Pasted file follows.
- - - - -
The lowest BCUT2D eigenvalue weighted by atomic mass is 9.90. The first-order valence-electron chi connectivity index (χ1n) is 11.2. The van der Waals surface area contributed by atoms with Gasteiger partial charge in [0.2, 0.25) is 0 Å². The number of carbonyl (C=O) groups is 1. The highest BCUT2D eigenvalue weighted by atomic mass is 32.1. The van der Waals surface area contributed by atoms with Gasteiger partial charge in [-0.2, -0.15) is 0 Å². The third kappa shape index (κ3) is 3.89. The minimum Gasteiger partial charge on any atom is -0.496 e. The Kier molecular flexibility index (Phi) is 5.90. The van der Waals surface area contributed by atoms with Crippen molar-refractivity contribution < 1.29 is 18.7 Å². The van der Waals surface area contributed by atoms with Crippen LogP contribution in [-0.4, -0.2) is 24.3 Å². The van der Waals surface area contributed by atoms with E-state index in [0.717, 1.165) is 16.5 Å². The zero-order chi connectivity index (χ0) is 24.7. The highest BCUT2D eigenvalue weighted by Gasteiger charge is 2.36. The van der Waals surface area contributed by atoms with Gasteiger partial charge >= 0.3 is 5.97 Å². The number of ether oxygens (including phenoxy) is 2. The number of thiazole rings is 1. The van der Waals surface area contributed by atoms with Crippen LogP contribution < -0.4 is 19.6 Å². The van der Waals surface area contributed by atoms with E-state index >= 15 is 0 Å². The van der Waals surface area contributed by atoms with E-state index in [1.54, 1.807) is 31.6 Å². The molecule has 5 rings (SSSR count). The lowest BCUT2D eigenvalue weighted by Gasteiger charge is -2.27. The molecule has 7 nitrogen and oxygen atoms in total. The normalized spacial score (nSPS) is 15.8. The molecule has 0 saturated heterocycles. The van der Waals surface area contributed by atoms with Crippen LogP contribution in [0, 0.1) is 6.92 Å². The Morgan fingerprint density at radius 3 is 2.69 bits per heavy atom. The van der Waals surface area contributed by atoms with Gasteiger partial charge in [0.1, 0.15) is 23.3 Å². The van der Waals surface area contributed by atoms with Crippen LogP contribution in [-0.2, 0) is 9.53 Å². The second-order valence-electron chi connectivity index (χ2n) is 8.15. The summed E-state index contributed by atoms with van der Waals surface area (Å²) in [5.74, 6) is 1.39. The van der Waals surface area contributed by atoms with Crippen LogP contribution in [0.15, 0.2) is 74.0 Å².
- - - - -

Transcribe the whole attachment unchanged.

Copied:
The lowest BCUT2D eigenvalue weighted by atomic mass is 9.90. The first-order valence-electron chi connectivity index (χ1n) is 11.2. The van der Waals surface area contributed by atoms with Gasteiger partial charge in [0.2, 0.25) is 0 Å². The number of carbonyl (C=O) groups is 1. The highest BCUT2D eigenvalue weighted by atomic mass is 32.1. The van der Waals surface area contributed by atoms with Gasteiger partial charge in [-0.2, -0.15) is 0 Å². The third kappa shape index (κ3) is 3.89. The minimum Gasteiger partial charge on any atom is -0.496 e. The Kier molecular flexibility index (Phi) is 5.90. The van der Waals surface area contributed by atoms with Crippen molar-refractivity contribution < 1.29 is 18.7 Å². The van der Waals surface area contributed by atoms with Crippen LogP contribution in [-0.4, -0.2) is 24.3 Å². The van der Waals surface area contributed by atoms with E-state index in [0.717, 1.165) is 16.5 Å². The zero-order chi connectivity index (χ0) is 24.7. The highest BCUT2D eigenvalue weighted by Gasteiger charge is 2.36. The van der Waals surface area contributed by atoms with Gasteiger partial charge >= 0.3 is 5.97 Å². The number of ether oxygens (including phenoxy) is 2. The number of thiazole rings is 1. The van der Waals surface area contributed by atoms with Crippen LogP contribution < -0.4 is 19.6 Å². The van der Waals surface area contributed by atoms with E-state index >= 15 is 0 Å². The van der Waals surface area contributed by atoms with E-state index in [1.54, 1.807) is 31.6 Å². The molecule has 5 rings (SSSR count). The lowest BCUT2D eigenvalue weighted by Gasteiger charge is -2.27. The molecule has 7 nitrogen and oxygen atoms in total. The normalized spacial score (nSPS) is 15.8. The molecule has 0 saturated heterocycles. The van der Waals surface area contributed by atoms with Crippen LogP contribution in [0, 0.1) is 6.92 Å². The Morgan fingerprint density at radius 3 is 2.69 bits per heavy atom. The van der Waals surface area contributed by atoms with Gasteiger partial charge in [0.1, 0.15) is 23.3 Å². The van der Waals surface area contributed by atoms with Crippen LogP contribution in [-0.2, 0) is 9.53 Å². The second-order valence-electron chi connectivity index (χ2n) is 8.15. The summed E-state index contributed by atoms with van der Waals surface area (Å²) in [5.74, 6) is 1.39. The van der Waals surface area contributed by atoms with Crippen LogP contribution in [0.15, 0.2) is 74.0 Å².